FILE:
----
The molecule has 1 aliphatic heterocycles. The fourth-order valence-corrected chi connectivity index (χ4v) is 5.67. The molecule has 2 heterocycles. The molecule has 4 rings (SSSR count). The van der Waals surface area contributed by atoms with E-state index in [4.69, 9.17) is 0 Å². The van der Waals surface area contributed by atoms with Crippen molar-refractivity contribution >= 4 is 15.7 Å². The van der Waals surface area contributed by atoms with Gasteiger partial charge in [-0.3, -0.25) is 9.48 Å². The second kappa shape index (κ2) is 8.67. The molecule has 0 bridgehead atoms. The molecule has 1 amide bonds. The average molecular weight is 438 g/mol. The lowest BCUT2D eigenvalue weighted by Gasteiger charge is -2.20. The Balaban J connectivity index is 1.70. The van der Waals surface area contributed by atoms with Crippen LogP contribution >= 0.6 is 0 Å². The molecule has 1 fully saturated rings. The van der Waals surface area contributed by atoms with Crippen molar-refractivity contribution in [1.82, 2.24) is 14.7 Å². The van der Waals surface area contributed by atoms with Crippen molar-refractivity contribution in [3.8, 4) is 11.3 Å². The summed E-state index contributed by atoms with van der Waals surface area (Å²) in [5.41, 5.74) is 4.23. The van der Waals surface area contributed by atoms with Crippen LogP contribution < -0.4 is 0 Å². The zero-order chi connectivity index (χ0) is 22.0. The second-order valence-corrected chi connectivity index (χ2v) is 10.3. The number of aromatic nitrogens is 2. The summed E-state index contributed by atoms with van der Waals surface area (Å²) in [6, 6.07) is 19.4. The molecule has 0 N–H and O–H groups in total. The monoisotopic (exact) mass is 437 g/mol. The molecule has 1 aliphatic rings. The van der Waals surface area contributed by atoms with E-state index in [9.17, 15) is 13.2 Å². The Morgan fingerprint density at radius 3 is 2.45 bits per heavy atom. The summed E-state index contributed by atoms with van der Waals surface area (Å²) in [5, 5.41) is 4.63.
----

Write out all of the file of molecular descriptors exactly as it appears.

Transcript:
The molecule has 1 aliphatic heterocycles. The fourth-order valence-corrected chi connectivity index (χ4v) is 5.67. The molecule has 2 heterocycles. The molecule has 4 rings (SSSR count). The van der Waals surface area contributed by atoms with E-state index in [4.69, 9.17) is 0 Å². The van der Waals surface area contributed by atoms with Crippen molar-refractivity contribution >= 4 is 15.7 Å². The van der Waals surface area contributed by atoms with Gasteiger partial charge in [-0.3, -0.25) is 9.48 Å². The second kappa shape index (κ2) is 8.67. The molecule has 0 bridgehead atoms. The molecule has 1 amide bonds. The average molecular weight is 438 g/mol. The lowest BCUT2D eigenvalue weighted by Gasteiger charge is -2.20. The Balaban J connectivity index is 1.70. The van der Waals surface area contributed by atoms with Crippen LogP contribution >= 0.6 is 0 Å². The molecule has 1 fully saturated rings. The van der Waals surface area contributed by atoms with Crippen molar-refractivity contribution in [1.82, 2.24) is 14.7 Å². The van der Waals surface area contributed by atoms with Crippen molar-refractivity contribution in [3.8, 4) is 11.3 Å². The summed E-state index contributed by atoms with van der Waals surface area (Å²) in [5.41, 5.74) is 4.23. The van der Waals surface area contributed by atoms with Crippen LogP contribution < -0.4 is 0 Å². The zero-order chi connectivity index (χ0) is 22.0. The second-order valence-corrected chi connectivity index (χ2v) is 10.3. The number of aromatic nitrogens is 2. The summed E-state index contributed by atoms with van der Waals surface area (Å²) in [6, 6.07) is 19.4. The molecule has 0 N–H and O–H groups in total. The monoisotopic (exact) mass is 437 g/mol. The molecule has 1 aliphatic rings. The van der Waals surface area contributed by atoms with E-state index in [9.17, 15) is 13.2 Å². The Morgan fingerprint density at radius 3 is 2.45 bits per heavy atom. The summed E-state index contributed by atoms with van der Waals surface area (Å²) in [5, 5.41) is 4.63.